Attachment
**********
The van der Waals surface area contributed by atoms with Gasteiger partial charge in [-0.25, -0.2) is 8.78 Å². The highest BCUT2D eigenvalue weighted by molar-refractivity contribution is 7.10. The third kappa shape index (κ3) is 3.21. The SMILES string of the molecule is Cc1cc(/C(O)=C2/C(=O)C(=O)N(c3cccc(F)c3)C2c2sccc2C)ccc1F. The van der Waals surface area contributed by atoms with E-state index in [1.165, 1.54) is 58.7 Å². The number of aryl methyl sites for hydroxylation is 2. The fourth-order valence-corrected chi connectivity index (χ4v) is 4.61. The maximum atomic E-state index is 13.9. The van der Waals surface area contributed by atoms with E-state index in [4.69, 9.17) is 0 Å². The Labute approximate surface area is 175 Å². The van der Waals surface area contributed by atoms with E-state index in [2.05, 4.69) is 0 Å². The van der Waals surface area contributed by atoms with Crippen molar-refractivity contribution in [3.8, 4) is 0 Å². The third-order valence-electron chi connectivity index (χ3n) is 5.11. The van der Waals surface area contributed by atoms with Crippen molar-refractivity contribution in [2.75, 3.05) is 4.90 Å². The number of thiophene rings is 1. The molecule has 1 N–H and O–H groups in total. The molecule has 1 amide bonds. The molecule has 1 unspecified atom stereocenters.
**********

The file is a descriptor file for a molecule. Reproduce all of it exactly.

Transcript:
The van der Waals surface area contributed by atoms with Gasteiger partial charge in [-0.25, -0.2) is 8.78 Å². The highest BCUT2D eigenvalue weighted by molar-refractivity contribution is 7.10. The third kappa shape index (κ3) is 3.21. The SMILES string of the molecule is Cc1cc(/C(O)=C2/C(=O)C(=O)N(c3cccc(F)c3)C2c2sccc2C)ccc1F. The van der Waals surface area contributed by atoms with E-state index in [1.165, 1.54) is 58.7 Å². The number of aryl methyl sites for hydroxylation is 2. The fourth-order valence-corrected chi connectivity index (χ4v) is 4.61. The maximum atomic E-state index is 13.9. The van der Waals surface area contributed by atoms with E-state index in [4.69, 9.17) is 0 Å². The Labute approximate surface area is 175 Å². The van der Waals surface area contributed by atoms with E-state index in [2.05, 4.69) is 0 Å². The van der Waals surface area contributed by atoms with Crippen molar-refractivity contribution in [3.8, 4) is 0 Å². The third-order valence-electron chi connectivity index (χ3n) is 5.11. The van der Waals surface area contributed by atoms with Crippen molar-refractivity contribution in [2.75, 3.05) is 4.90 Å². The number of thiophene rings is 1. The molecule has 1 N–H and O–H groups in total. The molecule has 1 amide bonds. The molecule has 1 unspecified atom stereocenters.